World Heart Day – 29 September: CPR – every second counts

27th September 2021

In this follow up blog, National FH and Lipids Programme Lead Dr Joe Chidanyika picks up from his last post about knowing your ABCs, inspired by the Euro 2020 cardiac arrest incident when Christian Eriksen from Denmark collapsed during a live televised football match.


This year World Heart Day falls on Wednesday the 29th September with an international theme of using our hearts to “connect” and find different and innovative ways to link people to heart health.

This is even more important given the global health crisis we have been living through, and that according to the World Health Organisation, Cardiovascular Disease (CVD) still results in 18.6 million deaths a year.

CVD has many causes: from smoking, diabetes, high blood pressure and obesity, to air pollution.


CVD key facts in the UK

It is important to note that, in the context of the pandemic, CVD patients are more susceptible to severe COVID-19. Diseases that affect heart health or heart function include hypertension and diabetes, acute coronary syndrome, heart failure or myocardial infarction – the condition that Christian Eriksen suffered with.


Risk factors

There are many risk factors associated with CVD, with some, such as family history, unmodifiable, but other risk factors, like high blood pressure, being overweight or a lack of physical activity, can be modified with treatment or the adoption of healthier lifestyles. Most people might not necessarily develop CVD if they do have some of these risk factors. However, the more risk factors we have, the greater the likelihood of developing CVD, and unless we take action and work to prevent our risk factors, we continue compromising our heart health.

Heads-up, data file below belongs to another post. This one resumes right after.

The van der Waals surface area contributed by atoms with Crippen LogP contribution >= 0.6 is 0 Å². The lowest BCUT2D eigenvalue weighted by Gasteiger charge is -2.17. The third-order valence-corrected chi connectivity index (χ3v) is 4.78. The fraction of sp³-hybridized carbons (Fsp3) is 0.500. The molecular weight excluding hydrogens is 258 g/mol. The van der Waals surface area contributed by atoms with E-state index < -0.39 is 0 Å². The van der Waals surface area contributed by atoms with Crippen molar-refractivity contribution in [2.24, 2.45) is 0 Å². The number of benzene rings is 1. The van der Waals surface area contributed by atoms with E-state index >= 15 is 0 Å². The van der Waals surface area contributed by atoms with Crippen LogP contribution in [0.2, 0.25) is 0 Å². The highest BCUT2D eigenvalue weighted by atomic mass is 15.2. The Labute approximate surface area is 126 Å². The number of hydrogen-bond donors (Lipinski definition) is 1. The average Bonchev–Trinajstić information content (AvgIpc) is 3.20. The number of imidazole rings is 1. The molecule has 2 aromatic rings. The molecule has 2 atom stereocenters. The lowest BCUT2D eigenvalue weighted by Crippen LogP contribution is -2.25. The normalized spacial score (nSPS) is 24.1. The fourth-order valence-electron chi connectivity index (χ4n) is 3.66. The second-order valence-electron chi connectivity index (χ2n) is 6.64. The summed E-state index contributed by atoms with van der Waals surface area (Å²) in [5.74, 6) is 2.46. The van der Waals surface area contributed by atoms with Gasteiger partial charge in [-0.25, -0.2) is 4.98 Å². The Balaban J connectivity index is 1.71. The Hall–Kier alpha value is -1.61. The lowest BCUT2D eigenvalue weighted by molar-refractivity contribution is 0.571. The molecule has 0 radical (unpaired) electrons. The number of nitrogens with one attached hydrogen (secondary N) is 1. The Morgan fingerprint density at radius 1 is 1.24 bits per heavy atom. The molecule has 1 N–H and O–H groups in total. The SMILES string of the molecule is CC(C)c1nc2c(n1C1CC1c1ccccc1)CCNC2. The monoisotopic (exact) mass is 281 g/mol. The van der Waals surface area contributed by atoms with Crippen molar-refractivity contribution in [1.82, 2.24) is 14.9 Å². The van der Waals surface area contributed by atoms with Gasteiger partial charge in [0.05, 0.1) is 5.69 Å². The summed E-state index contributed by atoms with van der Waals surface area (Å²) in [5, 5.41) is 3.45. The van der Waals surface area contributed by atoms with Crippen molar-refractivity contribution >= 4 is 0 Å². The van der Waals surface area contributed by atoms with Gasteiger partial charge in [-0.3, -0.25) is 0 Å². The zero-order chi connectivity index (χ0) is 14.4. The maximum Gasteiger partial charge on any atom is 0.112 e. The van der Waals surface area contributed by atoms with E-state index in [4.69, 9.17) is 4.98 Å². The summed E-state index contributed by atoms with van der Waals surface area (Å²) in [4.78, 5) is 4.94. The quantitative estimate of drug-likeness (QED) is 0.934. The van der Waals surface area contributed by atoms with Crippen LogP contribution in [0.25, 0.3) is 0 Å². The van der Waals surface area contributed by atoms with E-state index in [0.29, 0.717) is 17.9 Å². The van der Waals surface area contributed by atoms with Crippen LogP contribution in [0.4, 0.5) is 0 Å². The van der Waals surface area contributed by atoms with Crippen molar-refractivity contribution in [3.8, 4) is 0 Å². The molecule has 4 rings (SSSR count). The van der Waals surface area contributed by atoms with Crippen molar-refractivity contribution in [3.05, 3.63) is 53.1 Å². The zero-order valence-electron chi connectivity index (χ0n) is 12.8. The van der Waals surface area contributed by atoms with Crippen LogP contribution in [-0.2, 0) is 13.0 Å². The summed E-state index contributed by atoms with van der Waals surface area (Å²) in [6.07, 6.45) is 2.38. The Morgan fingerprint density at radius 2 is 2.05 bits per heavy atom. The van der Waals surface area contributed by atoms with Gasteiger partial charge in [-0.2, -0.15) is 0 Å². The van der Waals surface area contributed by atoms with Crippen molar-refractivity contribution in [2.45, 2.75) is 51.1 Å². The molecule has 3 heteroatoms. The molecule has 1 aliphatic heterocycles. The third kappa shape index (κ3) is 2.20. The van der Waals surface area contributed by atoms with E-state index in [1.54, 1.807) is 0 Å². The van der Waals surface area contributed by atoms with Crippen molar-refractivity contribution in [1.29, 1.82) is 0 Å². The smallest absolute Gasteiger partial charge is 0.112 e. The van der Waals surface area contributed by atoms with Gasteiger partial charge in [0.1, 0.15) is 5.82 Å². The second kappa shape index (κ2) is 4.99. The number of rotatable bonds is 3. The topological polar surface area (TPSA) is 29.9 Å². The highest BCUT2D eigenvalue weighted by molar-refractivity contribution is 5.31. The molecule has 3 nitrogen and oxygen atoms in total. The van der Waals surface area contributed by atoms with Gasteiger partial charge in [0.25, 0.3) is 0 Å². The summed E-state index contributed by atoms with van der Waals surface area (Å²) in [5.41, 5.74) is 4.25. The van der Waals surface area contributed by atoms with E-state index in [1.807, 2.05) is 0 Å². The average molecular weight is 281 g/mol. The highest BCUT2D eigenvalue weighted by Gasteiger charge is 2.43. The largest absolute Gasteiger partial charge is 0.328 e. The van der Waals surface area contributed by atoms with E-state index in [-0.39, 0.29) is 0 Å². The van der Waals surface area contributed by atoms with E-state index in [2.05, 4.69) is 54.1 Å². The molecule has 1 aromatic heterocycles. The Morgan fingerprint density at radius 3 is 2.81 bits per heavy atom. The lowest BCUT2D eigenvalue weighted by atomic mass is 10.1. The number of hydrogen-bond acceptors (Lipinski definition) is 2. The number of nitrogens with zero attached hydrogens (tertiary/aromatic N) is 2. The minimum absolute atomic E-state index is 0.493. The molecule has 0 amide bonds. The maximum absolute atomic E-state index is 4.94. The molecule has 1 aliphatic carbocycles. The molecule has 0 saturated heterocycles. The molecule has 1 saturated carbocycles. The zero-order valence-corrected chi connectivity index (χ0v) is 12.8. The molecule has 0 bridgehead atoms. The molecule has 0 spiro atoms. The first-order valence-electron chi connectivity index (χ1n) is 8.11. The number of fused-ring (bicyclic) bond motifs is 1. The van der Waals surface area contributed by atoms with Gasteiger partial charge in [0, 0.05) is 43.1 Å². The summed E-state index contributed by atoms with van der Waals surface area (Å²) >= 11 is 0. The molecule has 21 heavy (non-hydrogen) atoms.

The C in our CVD ABC’s stands for raised cholesterol and is estimated to cause about 2.6 million deaths (4.5% of total) globally and is implicated in heart diseases and stroke statistics.

It is estimated that people who are not active enough run a 20–30% increased risk of mortality from any number of health-related causes. At least 3.2 million deaths are attributable to insufficient physical activity each year across the globe. Around 150 minutes of moderate physical activity per week reduces the risk of heart disease by 30% and the risk of diabetes by 27%.


The Eriksen effect

For the footballer Eriksen, risk factors other than physical inactivity would have been at play when he suffered that cardiac arrest, given that he is an elite sportsperson. However, such a horrific and indelible incident was a positive catalyst to normalise how the world over can talk about and promote heart health. In Denmark alone, media reports suggest that there was a seven-fold increase seen in Cardio-Pulmonary Resuscitation (CPR) related education and training sign up as a result of that incident, enabling citizens to be first responders to assist heart attack victims. This positively put into perspective how important that us, as everyday people, can make a difference if ever called upon to perform CPR.  Every second counts when someone suffers a cardiac arrest, so the more of us that know how to perform CPR, the more lives that can be potentially saved.

Evidence suggests that the chances of surviving a heart attack increase from less than 10% to over 70% if the victim receives CPR and a shock from a defibrillator before the ambulance arrives. Eriksen’s collapse during the match against Finland has prompted calls around the world for more CPR training and for defibrillators to be more available, not least at sports grounds and training facilities. Clearly with CPR training, the only wrong thing we can all do is to not do anything at all when one has a cardiac arrest, as each second does count.